On Sunday December 11, Park City Mayor Jack Thomas, Stein Eriksen Lodge CEO Russ Olsen, members of the Eriksen family, and several other local dignitaries and friends gathered amid fresh snow and sunshine at Deer Valley for the inaugural Stein Eriksen Day celebration. Eriksen (who passed away in December 2016) would have surely approved of the event as it featured plenty of mulled wine, marzipan cake, aquavit, laughter, and even a song courtesy of his son, Bjorn.
The celebration also included dedication of a plaque in Eriksen’s honor, placed near the three deer statues and Olympic torch just off the Glitretind Restaurant and Troll Hallen Lounge deck at the Stein Eriksen Lodge. "One of my fondest memories of Stein is how, when I'd dine with him in the Glitretind, he'd get up to go to the buffet and never come back because he was stopping to speak with people at every table and share a little part of himself as well as find out something about them," said Russ Olsen, Stein Eriksen Lodge CEO.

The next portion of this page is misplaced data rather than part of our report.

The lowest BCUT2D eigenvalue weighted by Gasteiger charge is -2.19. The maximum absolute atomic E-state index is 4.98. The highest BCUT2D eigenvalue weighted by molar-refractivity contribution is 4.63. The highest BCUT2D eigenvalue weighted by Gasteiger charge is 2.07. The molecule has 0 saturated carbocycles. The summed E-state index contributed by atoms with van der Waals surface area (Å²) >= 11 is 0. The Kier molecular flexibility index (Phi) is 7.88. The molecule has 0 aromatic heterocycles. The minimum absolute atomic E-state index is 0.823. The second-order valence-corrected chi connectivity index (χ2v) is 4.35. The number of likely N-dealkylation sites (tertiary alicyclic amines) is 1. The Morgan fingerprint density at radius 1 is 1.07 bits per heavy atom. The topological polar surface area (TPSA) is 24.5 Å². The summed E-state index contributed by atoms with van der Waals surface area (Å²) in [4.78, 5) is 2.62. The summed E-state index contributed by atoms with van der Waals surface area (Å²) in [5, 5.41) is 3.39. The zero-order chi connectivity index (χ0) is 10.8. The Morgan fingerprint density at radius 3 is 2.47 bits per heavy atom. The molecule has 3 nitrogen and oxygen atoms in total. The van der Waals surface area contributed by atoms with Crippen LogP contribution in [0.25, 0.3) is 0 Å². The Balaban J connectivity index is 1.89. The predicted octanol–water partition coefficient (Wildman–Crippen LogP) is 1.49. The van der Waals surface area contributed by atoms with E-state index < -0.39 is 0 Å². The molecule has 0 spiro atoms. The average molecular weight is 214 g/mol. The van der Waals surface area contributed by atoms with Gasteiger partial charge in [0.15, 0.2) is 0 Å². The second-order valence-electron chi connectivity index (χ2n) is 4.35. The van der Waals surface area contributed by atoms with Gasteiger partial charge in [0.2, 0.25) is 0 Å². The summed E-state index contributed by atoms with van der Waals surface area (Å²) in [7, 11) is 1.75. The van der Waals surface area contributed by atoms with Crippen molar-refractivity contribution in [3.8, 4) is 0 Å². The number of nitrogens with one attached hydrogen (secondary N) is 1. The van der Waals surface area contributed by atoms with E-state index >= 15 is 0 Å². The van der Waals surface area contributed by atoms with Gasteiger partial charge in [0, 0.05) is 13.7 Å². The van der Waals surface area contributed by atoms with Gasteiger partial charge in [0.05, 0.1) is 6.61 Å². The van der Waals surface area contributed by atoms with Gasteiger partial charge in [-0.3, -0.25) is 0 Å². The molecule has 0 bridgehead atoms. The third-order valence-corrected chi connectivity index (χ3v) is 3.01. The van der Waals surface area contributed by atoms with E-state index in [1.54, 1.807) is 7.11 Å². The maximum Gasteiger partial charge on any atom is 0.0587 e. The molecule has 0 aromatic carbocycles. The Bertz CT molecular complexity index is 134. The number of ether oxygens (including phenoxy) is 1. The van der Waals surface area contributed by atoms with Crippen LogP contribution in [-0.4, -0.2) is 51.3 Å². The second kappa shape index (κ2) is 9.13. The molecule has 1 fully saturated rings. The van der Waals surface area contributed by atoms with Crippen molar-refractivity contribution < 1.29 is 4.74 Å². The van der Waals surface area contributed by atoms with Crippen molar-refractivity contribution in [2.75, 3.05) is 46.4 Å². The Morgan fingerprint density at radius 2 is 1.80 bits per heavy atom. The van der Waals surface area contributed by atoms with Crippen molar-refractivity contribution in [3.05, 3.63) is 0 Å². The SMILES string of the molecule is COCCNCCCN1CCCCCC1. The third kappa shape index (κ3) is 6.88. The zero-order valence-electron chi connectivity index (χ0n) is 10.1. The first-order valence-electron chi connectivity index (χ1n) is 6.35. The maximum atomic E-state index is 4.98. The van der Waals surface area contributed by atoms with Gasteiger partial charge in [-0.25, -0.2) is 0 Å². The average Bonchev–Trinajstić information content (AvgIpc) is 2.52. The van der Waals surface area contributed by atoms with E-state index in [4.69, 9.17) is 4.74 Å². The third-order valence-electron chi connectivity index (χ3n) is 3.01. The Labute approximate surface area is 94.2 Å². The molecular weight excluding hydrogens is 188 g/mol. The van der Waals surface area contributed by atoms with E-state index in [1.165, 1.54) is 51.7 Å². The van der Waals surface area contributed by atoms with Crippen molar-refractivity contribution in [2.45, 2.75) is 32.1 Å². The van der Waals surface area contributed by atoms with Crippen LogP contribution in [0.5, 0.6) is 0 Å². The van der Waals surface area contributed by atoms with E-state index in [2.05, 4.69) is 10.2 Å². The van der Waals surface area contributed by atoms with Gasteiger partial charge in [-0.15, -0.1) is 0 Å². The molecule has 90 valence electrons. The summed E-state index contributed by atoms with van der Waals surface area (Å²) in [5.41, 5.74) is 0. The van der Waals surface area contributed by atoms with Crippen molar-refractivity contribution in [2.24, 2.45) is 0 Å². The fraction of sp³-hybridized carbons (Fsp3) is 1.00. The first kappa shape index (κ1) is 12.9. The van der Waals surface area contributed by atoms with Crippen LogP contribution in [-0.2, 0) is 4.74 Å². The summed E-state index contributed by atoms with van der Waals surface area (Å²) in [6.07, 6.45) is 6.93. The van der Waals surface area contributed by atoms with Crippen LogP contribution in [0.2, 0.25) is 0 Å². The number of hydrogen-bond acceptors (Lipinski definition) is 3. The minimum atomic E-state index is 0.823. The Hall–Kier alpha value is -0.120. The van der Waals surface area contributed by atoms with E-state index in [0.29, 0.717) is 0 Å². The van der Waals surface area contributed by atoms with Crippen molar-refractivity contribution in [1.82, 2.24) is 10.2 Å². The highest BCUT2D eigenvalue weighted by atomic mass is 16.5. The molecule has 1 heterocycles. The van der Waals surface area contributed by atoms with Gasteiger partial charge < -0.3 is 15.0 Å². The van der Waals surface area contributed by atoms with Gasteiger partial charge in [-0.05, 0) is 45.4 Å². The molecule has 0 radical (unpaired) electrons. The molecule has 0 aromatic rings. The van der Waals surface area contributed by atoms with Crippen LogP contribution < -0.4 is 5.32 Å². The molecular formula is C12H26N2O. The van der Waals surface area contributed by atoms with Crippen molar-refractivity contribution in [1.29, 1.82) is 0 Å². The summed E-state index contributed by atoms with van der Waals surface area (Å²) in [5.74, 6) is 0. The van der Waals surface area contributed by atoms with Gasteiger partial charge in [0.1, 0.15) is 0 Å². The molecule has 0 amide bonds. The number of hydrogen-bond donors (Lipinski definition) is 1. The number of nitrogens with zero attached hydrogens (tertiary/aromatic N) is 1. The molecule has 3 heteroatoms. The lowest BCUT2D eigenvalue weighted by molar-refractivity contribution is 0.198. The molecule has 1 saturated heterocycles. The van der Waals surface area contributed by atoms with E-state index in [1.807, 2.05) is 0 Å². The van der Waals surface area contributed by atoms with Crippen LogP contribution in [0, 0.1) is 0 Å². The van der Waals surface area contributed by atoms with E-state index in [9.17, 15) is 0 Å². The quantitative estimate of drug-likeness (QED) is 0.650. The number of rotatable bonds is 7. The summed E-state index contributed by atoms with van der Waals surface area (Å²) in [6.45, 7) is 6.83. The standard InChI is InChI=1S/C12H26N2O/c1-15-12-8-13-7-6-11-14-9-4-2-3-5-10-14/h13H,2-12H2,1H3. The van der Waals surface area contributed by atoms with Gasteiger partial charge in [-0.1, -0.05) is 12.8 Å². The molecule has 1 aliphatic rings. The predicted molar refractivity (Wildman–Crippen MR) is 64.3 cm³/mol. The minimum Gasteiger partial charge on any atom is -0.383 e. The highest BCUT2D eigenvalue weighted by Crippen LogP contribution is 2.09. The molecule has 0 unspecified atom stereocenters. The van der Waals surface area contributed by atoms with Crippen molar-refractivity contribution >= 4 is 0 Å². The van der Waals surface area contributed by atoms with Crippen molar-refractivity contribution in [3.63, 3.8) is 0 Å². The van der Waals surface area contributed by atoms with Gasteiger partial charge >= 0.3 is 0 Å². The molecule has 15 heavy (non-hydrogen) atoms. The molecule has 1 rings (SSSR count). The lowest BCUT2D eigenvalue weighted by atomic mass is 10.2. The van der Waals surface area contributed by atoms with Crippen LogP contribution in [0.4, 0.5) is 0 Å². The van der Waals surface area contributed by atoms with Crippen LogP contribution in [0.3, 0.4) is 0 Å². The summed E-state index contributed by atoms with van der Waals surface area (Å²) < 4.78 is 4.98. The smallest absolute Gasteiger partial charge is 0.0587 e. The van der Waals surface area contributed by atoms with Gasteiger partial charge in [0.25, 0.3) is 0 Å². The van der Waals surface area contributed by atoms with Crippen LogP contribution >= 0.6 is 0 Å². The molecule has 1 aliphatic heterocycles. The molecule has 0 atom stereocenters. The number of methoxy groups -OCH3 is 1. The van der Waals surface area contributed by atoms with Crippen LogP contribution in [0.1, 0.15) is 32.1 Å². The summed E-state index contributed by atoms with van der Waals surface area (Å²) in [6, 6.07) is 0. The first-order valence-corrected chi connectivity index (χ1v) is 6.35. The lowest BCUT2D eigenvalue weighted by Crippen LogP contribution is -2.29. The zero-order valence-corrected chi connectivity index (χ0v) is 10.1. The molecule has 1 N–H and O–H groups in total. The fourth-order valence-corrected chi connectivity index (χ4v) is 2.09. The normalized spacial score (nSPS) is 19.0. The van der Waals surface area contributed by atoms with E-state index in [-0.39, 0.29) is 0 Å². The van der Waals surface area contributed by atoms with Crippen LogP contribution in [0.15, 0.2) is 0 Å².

For those unfamiliar with Park City's beloved adopted son, Eriksen has been synonymous with skiing style and elegance for more than half a century. He was the first alpine skier to win triple gold at a world championship, was an Olympic Gold Medalist and an ambassador and father of freestyle skiing. Eriksen parlayed all that he knew and loved about the sport into an incredible career that spanned almost six decades and changed the face of alpine skiing worldwide. Eriksen’s inimitable style and captivating personality garnered him the attention of the news media and friendships of the Hollywood elite. His status was enhanced by his spectacular forward somersault, an aerial maneuver credited as the forerunner of the inverted aerials performed by freestyle skiers today. Eriksen arrived in Utah in 1969 and resided in Park City until his death in 2015. It is his inimitable legacy that will be celebrated annually on Stein Eriksen Day, December 11, into perpetuity. “Stein was part of the Deer Valley family since the inception of the resort and his presence on the mountain is profoundly missed,” said Bob Wheaton, president and general manager of Deer Valley Resort. “His influence in the ski industry and at this Resort was infinite and his legacy will live on here where he served as our Director of Skiing for more than 35 years.”